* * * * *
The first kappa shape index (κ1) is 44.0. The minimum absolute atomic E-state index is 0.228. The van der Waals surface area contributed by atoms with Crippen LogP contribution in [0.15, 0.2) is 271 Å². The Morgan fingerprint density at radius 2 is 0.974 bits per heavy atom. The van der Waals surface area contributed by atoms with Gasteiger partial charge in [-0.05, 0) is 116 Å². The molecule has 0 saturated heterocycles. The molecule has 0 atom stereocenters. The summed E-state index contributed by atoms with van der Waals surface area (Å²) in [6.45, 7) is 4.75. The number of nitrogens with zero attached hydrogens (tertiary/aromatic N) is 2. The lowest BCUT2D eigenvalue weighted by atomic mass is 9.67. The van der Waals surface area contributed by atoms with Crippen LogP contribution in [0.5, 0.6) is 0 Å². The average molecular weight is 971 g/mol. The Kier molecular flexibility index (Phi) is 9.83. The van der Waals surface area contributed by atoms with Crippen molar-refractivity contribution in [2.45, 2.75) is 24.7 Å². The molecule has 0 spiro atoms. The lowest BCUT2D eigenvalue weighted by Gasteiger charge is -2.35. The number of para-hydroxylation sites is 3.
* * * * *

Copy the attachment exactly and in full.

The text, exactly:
The first kappa shape index (κ1) is 44.0. The minimum absolute atomic E-state index is 0.228. The van der Waals surface area contributed by atoms with Crippen LogP contribution in [0.15, 0.2) is 271 Å². The Morgan fingerprint density at radius 2 is 0.974 bits per heavy atom. The van der Waals surface area contributed by atoms with Gasteiger partial charge in [-0.05, 0) is 116 Å². The molecule has 0 saturated heterocycles. The molecule has 0 atom stereocenters. The summed E-state index contributed by atoms with van der Waals surface area (Å²) in [6.45, 7) is 4.75. The number of nitrogens with zero attached hydrogens (tertiary/aromatic N) is 2. The lowest BCUT2D eigenvalue weighted by atomic mass is 9.67. The van der Waals surface area contributed by atoms with Crippen LogP contribution in [0.5, 0.6) is 0 Å². The average molecular weight is 971 g/mol. The Kier molecular flexibility index (Phi) is 9.83. The van der Waals surface area contributed by atoms with Crippen molar-refractivity contribution in [2.45, 2.75) is 24.7 Å². The molecule has 0 spiro atoms. The lowest BCUT2D eigenvalue weighted by Gasteiger charge is -2.35. The number of para-hydroxylation sites is 3.